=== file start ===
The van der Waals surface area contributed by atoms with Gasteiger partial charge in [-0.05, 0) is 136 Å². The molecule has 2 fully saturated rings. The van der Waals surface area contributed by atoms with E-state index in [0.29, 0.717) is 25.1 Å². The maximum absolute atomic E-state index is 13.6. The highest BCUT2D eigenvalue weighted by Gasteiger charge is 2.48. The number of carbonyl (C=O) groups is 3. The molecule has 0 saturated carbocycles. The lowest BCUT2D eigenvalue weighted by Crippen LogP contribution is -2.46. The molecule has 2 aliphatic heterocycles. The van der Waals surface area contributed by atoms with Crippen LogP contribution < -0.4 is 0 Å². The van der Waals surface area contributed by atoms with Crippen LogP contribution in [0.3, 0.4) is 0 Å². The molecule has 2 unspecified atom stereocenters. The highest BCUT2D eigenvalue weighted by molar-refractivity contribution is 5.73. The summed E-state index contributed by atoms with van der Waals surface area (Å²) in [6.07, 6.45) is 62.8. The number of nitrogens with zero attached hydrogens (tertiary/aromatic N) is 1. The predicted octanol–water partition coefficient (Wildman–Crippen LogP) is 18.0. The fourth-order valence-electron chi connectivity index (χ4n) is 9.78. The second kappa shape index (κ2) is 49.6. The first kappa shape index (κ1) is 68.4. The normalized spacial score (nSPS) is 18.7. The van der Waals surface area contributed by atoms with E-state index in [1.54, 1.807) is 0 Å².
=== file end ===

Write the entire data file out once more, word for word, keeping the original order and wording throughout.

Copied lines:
The van der Waals surface area contributed by atoms with Gasteiger partial charge in [-0.05, 0) is 136 Å². The molecule has 2 fully saturated rings. The van der Waals surface area contributed by atoms with E-state index in [0.29, 0.717) is 25.1 Å². The maximum absolute atomic E-state index is 13.6. The highest BCUT2D eigenvalue weighted by Gasteiger charge is 2.48. The number of carbonyl (C=O) groups is 3. The molecule has 0 saturated carbocycles. The lowest BCUT2D eigenvalue weighted by Crippen LogP contribution is -2.46. The molecule has 2 aliphatic heterocycles. The van der Waals surface area contributed by atoms with Crippen LogP contribution < -0.4 is 0 Å². The van der Waals surface area contributed by atoms with Crippen LogP contribution in [0.3, 0.4) is 0 Å². The molecule has 2 unspecified atom stereocenters. The highest BCUT2D eigenvalue weighted by molar-refractivity contribution is 5.73. The summed E-state index contributed by atoms with van der Waals surface area (Å²) in [6.07, 6.45) is 62.8. The number of nitrogens with zero attached hydrogens (tertiary/aromatic N) is 1. The predicted octanol–water partition coefficient (Wildman–Crippen LogP) is 18.0. The fourth-order valence-electron chi connectivity index (χ4n) is 9.78. The second kappa shape index (κ2) is 49.6. The first kappa shape index (κ1) is 68.4. The normalized spacial score (nSPS) is 18.7. The van der Waals surface area contributed by atoms with E-state index in [1.54, 1.807) is 0 Å².